I don’t care how overused and abused truffle oils and aiolis have become; I still gladly ladle it on and every edible surface. Even on a sweetbread. Back in fashion, sweetbreads were heavily represented on the menus we found from President Chester Arthur dinner receptions. So what are they? For those who couldn’t handle Garfield’s squirrel soup (not a judgment, I get it), look away. Sweetbreads are an organ meat (offal) from the thyroid gland. Actually quite mild in flavor, they have a spongy texture similar to that of a fast food chicken nugget. Frying them is best for the beginner as we can all agree fried foods are always palatable.
Recipes from “The Capitol Cook Book adapted from the White House Cookbook” (1896)
There are two in each cow and they are considered delicacies. Select the largest. The color should be clear and a shade darker than the fat. Before cooking in any manner let them lie for half an hour in tepid water; then throw into hot water to whiten and harden, after which draw off the outer casing, remove the little pipes and cut into thin slices. They should always be thoroughly cooked.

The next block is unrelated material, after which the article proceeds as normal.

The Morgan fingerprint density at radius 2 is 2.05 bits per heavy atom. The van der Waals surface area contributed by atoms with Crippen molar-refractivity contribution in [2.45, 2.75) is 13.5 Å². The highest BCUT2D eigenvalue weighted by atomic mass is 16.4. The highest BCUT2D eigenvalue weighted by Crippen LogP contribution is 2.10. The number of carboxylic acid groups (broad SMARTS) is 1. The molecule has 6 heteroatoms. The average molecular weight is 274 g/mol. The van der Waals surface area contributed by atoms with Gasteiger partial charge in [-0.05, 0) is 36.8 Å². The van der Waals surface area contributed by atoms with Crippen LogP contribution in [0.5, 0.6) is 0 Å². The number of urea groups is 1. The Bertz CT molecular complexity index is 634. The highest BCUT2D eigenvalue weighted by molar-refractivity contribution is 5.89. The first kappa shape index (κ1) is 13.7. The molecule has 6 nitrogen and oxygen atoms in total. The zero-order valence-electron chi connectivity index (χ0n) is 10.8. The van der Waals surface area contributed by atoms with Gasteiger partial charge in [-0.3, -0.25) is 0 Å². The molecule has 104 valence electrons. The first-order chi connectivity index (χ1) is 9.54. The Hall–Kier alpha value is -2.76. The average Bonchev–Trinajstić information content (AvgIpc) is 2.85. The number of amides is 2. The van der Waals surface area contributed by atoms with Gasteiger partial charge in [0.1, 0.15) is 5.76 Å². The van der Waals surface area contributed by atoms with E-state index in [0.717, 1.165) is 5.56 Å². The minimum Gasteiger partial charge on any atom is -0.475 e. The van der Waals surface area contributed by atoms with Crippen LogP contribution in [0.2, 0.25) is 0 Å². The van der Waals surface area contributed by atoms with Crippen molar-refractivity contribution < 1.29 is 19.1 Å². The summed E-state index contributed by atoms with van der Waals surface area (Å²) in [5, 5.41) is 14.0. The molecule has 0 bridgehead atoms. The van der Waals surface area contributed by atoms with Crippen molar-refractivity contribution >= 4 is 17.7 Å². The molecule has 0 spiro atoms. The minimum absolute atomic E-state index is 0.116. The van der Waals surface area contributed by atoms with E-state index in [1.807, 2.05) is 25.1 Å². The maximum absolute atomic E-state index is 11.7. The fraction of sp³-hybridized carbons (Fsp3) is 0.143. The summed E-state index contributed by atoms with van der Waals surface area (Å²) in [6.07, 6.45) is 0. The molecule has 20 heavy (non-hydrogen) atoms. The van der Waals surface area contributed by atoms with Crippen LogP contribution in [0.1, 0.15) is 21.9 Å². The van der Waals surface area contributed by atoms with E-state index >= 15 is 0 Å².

After preparing them as above they are put into hot fat and butter, and fried the same as a lamb chop, also broiled the same, first rolling them in egg and cracker crumbs.
· I soaked the sweetbreads for one day in tepid water before boiling. When it turns white (5 mins), remove from heat and put on ice. When cold, use your fingers to remove the casings. What are left are nugget size chunks.
· Instead of coating with cracker crumbs, I used panko. Any coating will do.
· I fried mine in several inches of peanut oil, in batches. Sprinkle with rock salt before serving.
Easy Truffle Aioli:
Combine the following:
· 2 Tbsp mayo,
· 2 Tbsp truffle oil or fresh truffle
· 1 garlic clove, minced
· Salt and pepper to taste